And important selling point when the average pasture was more than a mile square.
There was only one draw-back to the beautiful new member of our cattle-working team.
Somewhere in his past, he had been abused.
Probably by a man.
Because it was nearly impossible for a man to get close to him.
Oh, once he was properly haltered, he was gentle and compliant.
It was just getting to that point that was the problem.
We kids could walk up to him anywhere and slip a halter over that magnificent head.
But one of the men . . .?
Usually, Dad simply handed me the halter and let me go into the corral to slip it on. Then he would take the lead from me and proceed to tack up.
But if I wasn’t there, only the lariat made catching this horse possible.
This went on for years.
I don’t know what he had against men.
But it went deep.
One Saturday morning, when the horses were brought in, Ranger wasn’t with them. I looked the herd over carefully as they milled about, blowing hard and pretending to be nervous and skittish.
It was my first time in the corral for several days, so I wasn’t sure if he had simply been kept in the barn for some reason.
I shrugged and, slipping a halter over one shoulder, climbed the fence and dropped down inside.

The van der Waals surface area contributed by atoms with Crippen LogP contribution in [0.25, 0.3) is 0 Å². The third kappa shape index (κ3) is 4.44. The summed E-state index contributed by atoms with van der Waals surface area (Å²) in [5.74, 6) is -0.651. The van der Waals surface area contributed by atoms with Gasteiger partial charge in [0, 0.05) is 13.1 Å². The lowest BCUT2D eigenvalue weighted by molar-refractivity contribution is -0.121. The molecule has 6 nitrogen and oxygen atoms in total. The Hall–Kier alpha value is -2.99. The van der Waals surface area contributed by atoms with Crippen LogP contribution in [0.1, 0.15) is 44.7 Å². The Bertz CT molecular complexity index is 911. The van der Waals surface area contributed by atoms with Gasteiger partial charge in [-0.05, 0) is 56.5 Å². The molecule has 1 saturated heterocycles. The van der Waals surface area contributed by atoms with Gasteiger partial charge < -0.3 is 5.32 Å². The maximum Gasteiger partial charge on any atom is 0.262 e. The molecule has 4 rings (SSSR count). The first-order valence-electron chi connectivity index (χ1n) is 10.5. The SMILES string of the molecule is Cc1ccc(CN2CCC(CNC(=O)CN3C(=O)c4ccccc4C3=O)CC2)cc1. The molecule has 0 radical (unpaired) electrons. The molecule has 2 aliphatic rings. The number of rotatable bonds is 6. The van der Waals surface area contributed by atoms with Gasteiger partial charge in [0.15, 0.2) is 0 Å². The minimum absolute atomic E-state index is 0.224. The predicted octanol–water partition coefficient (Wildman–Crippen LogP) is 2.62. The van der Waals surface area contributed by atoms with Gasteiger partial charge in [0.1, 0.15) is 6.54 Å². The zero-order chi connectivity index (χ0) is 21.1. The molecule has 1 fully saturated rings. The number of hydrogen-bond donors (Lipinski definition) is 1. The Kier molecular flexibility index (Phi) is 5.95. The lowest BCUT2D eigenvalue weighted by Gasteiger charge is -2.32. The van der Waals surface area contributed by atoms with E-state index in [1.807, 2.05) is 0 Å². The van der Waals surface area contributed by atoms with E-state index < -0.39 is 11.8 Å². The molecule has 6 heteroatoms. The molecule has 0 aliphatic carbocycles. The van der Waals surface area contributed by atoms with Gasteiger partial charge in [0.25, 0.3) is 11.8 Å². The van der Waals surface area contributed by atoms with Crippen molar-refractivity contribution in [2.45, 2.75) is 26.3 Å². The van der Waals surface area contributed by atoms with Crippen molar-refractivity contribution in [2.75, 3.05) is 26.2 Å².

Immediately, the horses turned to look at me.
Now, a neophyte might imagine that it would dangerous to enter a corral with several horses still prancing about, but the truth is, horses are very careful of their feet and legs. And they really, really don’t like stepping on anything squishy.
Like humans.
Oh, they’ll snag the occasional foot with (ouch) star-sparking results.
And sometimes, they’ll let fly with a couple of hooves, especially if startled.
But if they know you’re there, a well-behaved horse will pretty much mind their manners. I slipped my halter over Peanuts’ head and led him toward the gate.
“Where’s Ranger?” I asked Dad as he moved past me with his own halter in hand.
“He’s gone,” Dad said.
I frowned, but let the remark pass as we led our respective horses to the barn.
Then, later as we headed out toward our day’s goal, I turned to him.
I should note, here, that there was usually a lot of land between us and whatever herd we were expecting to work that day.
It left room for a lot of conversation.
“So, what happened to Ranger?” I asked, fully expecting the ‘I sold him’ response.
It’s a funny thing about animals on the ranch. You get attached, but you don’t get sentimental. It’s a fine line, but it protects you somewhat.
Dad sighed. “We had to work cattle a couple of days ago and you were in school,” he began.
Hmmm. Why did the alarm bells begin to ring?
Dad went on, “I had to rope him.” He paused. Then sighed again. “He went down.”
Uh-oh. Not good.
Dad shook his head regretfully. “When he came back up, his leg had obviously been broken.”
I felt a tingle go up my back. A broken leg on a working horse? That’s a death knell for sure.